ROLE OF THE POLICE AND SECURITY APPARATUS
Security forces consist of a police force; a prison guard service; immigration, airport, and port security personnel; the small Antigua and Barbuda Defense Force; and the Office of National Drug Control and Money Laundering Policy. Police fall under the responsibility of the attorney general, who is also the minister of justice, legal affairs, public safety, and labor. Immigration falls under the minister of foreign affairs, international trade, and immigration.
Civilian authorities maintained effective control over the security forces, and the government has effective mechanisms to investigate and punish abuse. The prime minister can call for an independent investigation into an incident as needed. The Professional Standards Department, which investigates complaints against police, is headed by the deputy police commissioner and decides whether an investigation is conducted. Senior authorities typically held police accountable for their actions. There were no reports of impunity involving the security forces during the year.
ARREST PROCEDURES AND TREATMENT OF DETAINEES
The law permits police to arrest without a warrant persons suspected of committing a crime. Nongovernmental organizations (NGOs) and victims reported that police often abused this provision. Criminal defendants have the right to a prompt judicial determination of the legality of their detention. Police must bring detainees before a court within 48 hours of arrest or detention, but NGOs reported that victims were often held for 96 hours before being presented to a court. Authorities allowed criminal detainees prompt access to counsel and family members. The system requires those accused of more serious crimes to appeal to the High Court for bail.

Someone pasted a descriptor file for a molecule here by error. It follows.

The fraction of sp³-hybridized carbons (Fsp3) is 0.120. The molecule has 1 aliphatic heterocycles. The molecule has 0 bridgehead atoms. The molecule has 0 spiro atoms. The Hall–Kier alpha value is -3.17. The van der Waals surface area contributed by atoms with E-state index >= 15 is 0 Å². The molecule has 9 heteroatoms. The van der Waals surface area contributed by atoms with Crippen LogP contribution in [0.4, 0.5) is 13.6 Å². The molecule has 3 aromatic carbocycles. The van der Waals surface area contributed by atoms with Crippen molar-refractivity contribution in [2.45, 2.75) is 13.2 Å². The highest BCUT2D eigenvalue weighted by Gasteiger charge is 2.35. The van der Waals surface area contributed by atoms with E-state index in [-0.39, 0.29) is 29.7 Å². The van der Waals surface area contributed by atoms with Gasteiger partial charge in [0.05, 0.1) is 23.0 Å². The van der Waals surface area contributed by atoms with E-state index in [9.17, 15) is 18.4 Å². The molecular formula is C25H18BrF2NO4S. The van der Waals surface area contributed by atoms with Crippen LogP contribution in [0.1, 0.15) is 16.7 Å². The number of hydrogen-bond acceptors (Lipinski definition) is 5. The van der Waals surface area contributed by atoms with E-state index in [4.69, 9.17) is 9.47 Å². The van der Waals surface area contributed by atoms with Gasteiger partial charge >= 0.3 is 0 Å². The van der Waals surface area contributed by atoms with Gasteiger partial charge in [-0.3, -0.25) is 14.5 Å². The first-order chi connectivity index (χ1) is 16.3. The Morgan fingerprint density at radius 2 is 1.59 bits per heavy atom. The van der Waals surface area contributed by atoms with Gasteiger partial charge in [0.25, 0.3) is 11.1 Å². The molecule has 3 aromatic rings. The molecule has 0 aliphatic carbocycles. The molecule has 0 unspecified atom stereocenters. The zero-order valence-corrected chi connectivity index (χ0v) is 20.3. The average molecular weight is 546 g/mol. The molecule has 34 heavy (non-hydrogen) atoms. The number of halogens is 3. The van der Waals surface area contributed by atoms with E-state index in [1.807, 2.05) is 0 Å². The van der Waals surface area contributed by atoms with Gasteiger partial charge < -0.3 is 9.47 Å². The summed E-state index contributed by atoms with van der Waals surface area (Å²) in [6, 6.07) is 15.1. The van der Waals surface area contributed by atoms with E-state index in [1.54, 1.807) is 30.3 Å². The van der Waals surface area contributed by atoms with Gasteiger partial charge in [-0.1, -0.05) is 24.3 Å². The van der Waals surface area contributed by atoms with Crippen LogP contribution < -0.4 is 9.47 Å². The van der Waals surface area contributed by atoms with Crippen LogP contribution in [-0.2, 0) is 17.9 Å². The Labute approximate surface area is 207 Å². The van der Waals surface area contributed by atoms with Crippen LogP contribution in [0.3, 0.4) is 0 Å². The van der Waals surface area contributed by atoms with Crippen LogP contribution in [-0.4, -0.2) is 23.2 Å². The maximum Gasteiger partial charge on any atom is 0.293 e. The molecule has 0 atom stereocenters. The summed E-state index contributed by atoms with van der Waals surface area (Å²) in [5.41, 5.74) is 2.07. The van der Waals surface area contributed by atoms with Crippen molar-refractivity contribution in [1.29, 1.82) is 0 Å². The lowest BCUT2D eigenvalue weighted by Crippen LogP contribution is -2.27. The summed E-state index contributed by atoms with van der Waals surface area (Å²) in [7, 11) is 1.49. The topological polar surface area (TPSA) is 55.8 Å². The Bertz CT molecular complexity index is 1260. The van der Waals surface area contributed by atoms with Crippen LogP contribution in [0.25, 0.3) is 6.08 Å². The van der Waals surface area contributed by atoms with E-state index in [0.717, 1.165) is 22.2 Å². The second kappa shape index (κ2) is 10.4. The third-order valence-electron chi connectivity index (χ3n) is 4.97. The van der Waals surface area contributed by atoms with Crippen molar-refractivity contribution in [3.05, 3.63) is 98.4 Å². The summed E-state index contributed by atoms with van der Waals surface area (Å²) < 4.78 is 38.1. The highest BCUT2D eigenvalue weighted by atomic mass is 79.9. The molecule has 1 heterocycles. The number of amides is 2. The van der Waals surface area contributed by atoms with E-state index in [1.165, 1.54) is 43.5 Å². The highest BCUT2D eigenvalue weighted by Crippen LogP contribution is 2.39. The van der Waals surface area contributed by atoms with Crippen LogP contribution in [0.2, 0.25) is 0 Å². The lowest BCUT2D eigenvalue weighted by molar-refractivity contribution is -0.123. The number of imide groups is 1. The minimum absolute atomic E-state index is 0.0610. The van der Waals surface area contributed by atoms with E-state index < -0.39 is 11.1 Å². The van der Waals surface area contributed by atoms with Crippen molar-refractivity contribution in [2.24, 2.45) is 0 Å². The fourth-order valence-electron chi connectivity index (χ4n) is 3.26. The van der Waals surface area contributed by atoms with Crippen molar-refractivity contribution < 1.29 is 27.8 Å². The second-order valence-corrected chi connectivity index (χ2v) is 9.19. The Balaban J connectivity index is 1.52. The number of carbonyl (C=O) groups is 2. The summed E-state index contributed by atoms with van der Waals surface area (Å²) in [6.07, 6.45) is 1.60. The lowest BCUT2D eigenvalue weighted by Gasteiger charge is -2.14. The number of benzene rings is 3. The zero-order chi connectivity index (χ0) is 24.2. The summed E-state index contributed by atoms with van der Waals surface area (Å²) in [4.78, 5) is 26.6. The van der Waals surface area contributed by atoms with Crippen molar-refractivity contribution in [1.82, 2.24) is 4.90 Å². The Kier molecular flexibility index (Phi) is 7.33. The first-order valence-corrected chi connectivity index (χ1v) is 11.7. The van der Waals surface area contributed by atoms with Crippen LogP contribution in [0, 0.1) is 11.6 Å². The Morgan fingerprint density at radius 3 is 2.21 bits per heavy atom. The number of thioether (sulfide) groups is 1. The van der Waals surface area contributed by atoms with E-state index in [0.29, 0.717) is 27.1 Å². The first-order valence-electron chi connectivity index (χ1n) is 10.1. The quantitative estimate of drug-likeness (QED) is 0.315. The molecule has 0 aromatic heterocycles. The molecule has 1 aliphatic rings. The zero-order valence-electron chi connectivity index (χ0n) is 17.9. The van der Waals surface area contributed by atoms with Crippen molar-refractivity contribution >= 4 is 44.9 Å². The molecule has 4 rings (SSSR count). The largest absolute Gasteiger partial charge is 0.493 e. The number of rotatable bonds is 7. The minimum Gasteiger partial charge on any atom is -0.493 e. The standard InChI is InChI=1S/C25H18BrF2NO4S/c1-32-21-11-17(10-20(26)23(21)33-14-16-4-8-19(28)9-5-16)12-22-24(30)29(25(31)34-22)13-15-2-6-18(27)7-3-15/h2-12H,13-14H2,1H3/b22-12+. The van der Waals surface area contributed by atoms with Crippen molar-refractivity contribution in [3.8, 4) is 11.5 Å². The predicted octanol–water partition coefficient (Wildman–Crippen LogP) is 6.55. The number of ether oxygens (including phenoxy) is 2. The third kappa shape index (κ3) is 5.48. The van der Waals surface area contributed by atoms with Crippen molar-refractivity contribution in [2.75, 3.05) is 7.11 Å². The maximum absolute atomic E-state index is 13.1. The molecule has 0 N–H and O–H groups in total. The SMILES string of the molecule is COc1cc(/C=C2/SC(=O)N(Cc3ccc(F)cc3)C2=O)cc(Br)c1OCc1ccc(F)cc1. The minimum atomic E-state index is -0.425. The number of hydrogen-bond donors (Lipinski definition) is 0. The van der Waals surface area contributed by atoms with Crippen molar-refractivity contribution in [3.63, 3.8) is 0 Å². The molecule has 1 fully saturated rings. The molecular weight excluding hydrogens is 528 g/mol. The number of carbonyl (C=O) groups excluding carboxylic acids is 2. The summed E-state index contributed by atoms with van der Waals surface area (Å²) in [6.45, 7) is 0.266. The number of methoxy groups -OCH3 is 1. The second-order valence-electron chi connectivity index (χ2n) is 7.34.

The constitution provides for an independent judiciary, and the government generally respected judicial independence and impartiality.
The constitution provides for criminal defendants to receive a fair and public trial, and an independent judiciary generally enforced this right. Trials are by jury. Defendants enjoy a presumption of innocence, have timely access to counsel, may be present at their trial, may confront adverse witnesses, may present their own witnesses and evidence, and have the right to appeal. In murder trials the government provides legal assistance at public expense to persons without the means to retain a private attorney. Defendants have the right to free assistance of an interpreter.
POLITICAL PRISONERS AND DETAINEES
There were no reports of political prisoners or detainees.
CIVIL JUDICIAL PROCEDURES AND REMEDIES
Individuals and organizations may seek civil remedies for human rights violations through domestic courts. They may apply to the High Court for redress of alleged violations of their constitutional rights. They may appeal adverse domestic decisions to regional human rights bodies.
f. Arbitrary or Unlawful Interference with Privacy, Family, Home, or Correspondence
The constitution prohibits such actions, and there were no reports that the government failed to respect these prohibitions.